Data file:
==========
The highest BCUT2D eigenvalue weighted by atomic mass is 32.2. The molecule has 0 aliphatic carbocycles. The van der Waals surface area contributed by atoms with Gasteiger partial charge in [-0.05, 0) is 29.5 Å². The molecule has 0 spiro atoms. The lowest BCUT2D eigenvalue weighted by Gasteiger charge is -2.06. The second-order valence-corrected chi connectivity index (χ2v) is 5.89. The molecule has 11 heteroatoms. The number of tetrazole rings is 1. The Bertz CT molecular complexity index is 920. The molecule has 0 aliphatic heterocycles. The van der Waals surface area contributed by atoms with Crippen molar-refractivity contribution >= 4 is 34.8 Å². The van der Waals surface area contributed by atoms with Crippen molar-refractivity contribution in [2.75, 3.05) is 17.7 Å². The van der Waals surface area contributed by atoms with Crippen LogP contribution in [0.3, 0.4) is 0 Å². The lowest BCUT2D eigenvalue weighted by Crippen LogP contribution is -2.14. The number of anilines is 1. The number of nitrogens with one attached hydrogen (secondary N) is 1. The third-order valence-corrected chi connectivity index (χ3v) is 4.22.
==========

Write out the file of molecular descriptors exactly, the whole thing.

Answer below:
The highest BCUT2D eigenvalue weighted by atomic mass is 32.2. The molecule has 0 aliphatic carbocycles. The van der Waals surface area contributed by atoms with Gasteiger partial charge in [-0.05, 0) is 29.5 Å². The molecule has 0 spiro atoms. The lowest BCUT2D eigenvalue weighted by Gasteiger charge is -2.06. The second-order valence-corrected chi connectivity index (χ2v) is 5.89. The molecule has 11 heteroatoms. The number of tetrazole rings is 1. The Bertz CT molecular complexity index is 920. The molecule has 0 aliphatic heterocycles. The van der Waals surface area contributed by atoms with Crippen molar-refractivity contribution >= 4 is 34.8 Å². The van der Waals surface area contributed by atoms with Crippen molar-refractivity contribution in [2.75, 3.05) is 17.7 Å². The van der Waals surface area contributed by atoms with Crippen LogP contribution in [0.3, 0.4) is 0 Å². The lowest BCUT2D eigenvalue weighted by Crippen LogP contribution is -2.14. The number of anilines is 1. The number of nitrogens with one attached hydrogen (secondary N) is 1. The third-order valence-corrected chi connectivity index (χ3v) is 4.22.